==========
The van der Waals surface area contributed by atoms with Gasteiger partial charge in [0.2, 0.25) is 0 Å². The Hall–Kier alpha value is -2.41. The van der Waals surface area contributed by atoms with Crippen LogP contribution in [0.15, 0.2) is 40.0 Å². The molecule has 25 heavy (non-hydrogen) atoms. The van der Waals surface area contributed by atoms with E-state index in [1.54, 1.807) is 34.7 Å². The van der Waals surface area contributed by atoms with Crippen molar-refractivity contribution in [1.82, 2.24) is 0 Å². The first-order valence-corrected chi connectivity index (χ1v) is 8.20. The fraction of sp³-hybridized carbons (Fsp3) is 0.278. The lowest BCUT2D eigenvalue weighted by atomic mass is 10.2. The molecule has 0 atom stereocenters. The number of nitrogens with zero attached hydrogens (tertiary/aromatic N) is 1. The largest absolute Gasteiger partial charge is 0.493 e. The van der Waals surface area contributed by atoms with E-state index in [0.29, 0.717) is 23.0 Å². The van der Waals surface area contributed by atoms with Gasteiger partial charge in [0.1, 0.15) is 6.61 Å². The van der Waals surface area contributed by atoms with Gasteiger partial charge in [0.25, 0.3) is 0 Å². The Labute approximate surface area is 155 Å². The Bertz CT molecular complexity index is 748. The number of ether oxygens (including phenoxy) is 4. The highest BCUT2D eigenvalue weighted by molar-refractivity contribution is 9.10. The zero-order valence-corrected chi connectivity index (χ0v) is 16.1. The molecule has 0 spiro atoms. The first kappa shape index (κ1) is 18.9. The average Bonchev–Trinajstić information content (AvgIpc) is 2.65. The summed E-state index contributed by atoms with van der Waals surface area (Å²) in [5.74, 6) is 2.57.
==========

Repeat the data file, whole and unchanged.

The van der Waals surface area contributed by atoms with Gasteiger partial charge in [0.2, 0.25) is 0 Å². The Hall–Kier alpha value is -2.41. The van der Waals surface area contributed by atoms with Crippen LogP contribution in [0.15, 0.2) is 40.0 Å². The molecule has 25 heavy (non-hydrogen) atoms. The van der Waals surface area contributed by atoms with E-state index in [1.54, 1.807) is 34.7 Å². The van der Waals surface area contributed by atoms with Crippen molar-refractivity contribution in [1.82, 2.24) is 0 Å². The first-order valence-corrected chi connectivity index (χ1v) is 8.20. The fraction of sp³-hybridized carbons (Fsp3) is 0.278. The lowest BCUT2D eigenvalue weighted by atomic mass is 10.2. The molecule has 0 atom stereocenters. The number of nitrogens with zero attached hydrogens (tertiary/aromatic N) is 1. The largest absolute Gasteiger partial charge is 0.493 e. The van der Waals surface area contributed by atoms with E-state index in [0.29, 0.717) is 23.0 Å². The van der Waals surface area contributed by atoms with Gasteiger partial charge in [0.1, 0.15) is 6.61 Å². The van der Waals surface area contributed by atoms with Gasteiger partial charge in [0.25, 0.3) is 0 Å². The Labute approximate surface area is 155 Å². The Bertz CT molecular complexity index is 748. The number of ether oxygens (including phenoxy) is 4. The highest BCUT2D eigenvalue weighted by molar-refractivity contribution is 9.10. The zero-order valence-corrected chi connectivity index (χ0v) is 16.1. The molecule has 0 spiro atoms. The first kappa shape index (κ1) is 18.9. The average Bonchev–Trinajstić information content (AvgIpc) is 2.65. The summed E-state index contributed by atoms with van der Waals surface area (Å²) in [5.74, 6) is 2.57.